The long-term side effects of steroid use are quite variable and can be severe. When taken for prolonged periods, they can turn off steroid production by the adrenal glands and/or turn off the signal to make steroids by the pituitary gland, and can cause increased appetite, weight gain, deposition of fat in specific locations (widow’s hump, moon faces), loss of calcium from bone, accentuation or appearance of diabetes, cataracts, accentuation or appearance of high blood pressure, avascular necrosis of bone (death of bone due to loss of blood supply), increased susceptibility to infection, appearance of infection caused by organisms that normally don’t lead to infection (opportunistic infection), activation of dormant infections (such as TB), development of so-called steroid psychosis, steroid myopathy (loss of muscle tissue and muscle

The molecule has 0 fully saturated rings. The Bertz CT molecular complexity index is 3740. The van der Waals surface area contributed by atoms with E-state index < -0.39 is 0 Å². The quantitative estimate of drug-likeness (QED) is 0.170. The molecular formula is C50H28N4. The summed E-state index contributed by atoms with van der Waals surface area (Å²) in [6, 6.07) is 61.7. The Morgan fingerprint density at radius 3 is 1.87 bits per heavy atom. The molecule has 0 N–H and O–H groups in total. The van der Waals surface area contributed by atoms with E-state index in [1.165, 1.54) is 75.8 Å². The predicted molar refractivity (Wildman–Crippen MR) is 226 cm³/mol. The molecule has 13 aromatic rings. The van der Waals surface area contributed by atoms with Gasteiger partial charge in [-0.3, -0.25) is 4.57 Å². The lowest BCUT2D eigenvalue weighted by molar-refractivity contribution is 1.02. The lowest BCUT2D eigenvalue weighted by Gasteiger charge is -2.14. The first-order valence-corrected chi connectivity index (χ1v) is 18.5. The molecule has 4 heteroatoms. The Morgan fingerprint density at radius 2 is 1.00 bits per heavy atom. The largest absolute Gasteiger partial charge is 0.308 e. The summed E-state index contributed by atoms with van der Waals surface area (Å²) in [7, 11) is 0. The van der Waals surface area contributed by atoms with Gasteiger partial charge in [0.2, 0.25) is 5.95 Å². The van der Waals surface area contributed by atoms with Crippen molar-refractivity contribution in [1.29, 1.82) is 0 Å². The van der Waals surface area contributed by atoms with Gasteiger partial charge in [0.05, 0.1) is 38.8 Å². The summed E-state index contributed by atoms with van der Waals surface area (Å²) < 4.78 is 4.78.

strength), ulcers of the stomach and duodenum, poor wound healing, low potassium, bruising, thinning of skin, changes in menstrual cycle, acne, hair growth, anxiety, and insomnia.
Doctors avoid prescribing steroids unless necessary because WHEN USED LONG-TERM steroid therapy has so many possible consequences. However, for many people with lung disease steroid medication is quite helpful and when needed should not be overly feared.